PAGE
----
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Emotional Reactions ALIGN WITH
GENRE-SPECIFIC ProgramminG

Originally published on Twitter

Canvs worked with Twitter to investigate whether the emotions expressed in Tweets can provide any insight into audiences’ propensity to Tweet about more episodes. It should come as no surprise that the types of emotions expressed varied greatly across TV programming genres, so Canvs dove deep to see how Tweets about comedy, drama, and reality competition programs corresponded to social loyalty*, as defined by Nielsen.

 

Methodology

To better understand the way viewers use Twitter to enhance their TV experience, 204 seasons were analyzed between September 1, 2014, to May 31, 2015. Canvs’s proprietary Emotional Reactions and Reaction Rate data was analyzed across comedies, dramas, and reality competition shows for insights.

 

Key Findings

ComedyProgramming

For comedy programming, any emotional response is a good response! Canvs found that the share of Emotional Reactions among total Tweets correlated with loyalty, suggesting that moving from factual viewing statements and quotes to Emotional Reactions could relate to increases in loyalty.

DramaProgramming

Within drama programming, crazy and love topped the list of emotions that had the strongest correlation with loyal Tweeting behaviors. More specifically, a 10% increase in the share of crazy among the total number of Emotional Reactions — which could reflect a jump from low to high crazy for a given program — corresponds to an increase in 5.3 percentage points in loyalty. Similarly, a 10% increase in the share of love among the total number of Emotional Reactions (also a large jump) corresponds to an increase of 4.2 percentage points in loyalty.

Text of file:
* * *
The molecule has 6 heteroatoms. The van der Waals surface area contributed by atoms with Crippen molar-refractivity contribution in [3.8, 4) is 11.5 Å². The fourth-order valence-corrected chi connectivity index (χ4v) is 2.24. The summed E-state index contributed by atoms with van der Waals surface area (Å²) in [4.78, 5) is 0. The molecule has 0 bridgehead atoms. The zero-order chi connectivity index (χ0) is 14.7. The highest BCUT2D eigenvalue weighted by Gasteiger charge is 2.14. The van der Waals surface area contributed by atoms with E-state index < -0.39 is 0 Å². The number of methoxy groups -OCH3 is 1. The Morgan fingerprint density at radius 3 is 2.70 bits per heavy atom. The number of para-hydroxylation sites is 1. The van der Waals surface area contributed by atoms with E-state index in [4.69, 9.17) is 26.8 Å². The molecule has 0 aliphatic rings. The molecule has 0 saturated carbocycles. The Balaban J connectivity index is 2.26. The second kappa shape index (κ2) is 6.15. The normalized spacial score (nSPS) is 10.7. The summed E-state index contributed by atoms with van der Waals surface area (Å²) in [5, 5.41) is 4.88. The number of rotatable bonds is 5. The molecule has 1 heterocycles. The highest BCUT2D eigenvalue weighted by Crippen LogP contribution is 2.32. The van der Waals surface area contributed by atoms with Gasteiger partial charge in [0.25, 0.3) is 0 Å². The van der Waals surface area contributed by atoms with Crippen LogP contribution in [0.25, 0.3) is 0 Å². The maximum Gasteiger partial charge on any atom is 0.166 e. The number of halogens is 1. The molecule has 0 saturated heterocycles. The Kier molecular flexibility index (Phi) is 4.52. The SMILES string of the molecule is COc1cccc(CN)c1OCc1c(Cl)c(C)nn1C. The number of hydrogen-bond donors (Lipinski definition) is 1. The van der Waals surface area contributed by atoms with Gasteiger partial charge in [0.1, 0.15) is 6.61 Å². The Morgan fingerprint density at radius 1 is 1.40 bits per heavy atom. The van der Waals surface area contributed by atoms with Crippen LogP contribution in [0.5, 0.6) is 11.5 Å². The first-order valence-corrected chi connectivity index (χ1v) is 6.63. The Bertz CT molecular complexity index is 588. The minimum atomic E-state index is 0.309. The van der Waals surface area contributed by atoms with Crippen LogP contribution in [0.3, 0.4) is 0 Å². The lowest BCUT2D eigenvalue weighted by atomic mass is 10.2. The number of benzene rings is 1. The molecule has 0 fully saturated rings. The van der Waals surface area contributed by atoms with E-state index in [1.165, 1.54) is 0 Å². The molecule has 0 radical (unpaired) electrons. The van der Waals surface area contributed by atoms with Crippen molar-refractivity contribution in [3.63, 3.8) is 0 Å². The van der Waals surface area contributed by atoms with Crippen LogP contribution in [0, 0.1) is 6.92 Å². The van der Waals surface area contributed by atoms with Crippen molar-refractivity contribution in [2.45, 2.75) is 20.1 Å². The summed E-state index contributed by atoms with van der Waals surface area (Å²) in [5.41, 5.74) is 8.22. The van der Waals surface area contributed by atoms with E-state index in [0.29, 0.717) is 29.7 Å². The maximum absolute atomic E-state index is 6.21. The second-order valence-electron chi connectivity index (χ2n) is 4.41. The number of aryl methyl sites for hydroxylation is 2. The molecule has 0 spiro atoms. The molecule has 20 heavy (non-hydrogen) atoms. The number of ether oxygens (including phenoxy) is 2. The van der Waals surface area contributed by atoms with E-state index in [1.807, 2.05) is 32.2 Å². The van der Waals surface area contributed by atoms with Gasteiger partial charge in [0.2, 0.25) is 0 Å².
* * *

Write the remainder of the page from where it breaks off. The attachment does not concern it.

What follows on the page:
RealityProgramming

Among reality competition shows (those featuring gamification and/or challenges in which there is a definitive winner or prize) there was a higher share of loyal authors for programs where authors also expressed a higher share of excited emotions. A 10% increase in the share of excited among the total number of Emotional Reactions — again, a sizeable change — corresponds to an increase of 7.8 percentage points in loyalty.

 

Conclusion

As this analysis shows, there are certain Emotional Reactions within specific genres that are desirable because they could have a relationship to higher loyalty. While influencing viewers’ organic emotions is no small feat, networks — which move their audiences every day through powerful storytelling — can augment these experiences via Twitter and use Canvs to stay on the pulse of audience’s Emotional Reactions.

*Social loyalty defined as 3+ Tweets per author per program season

 

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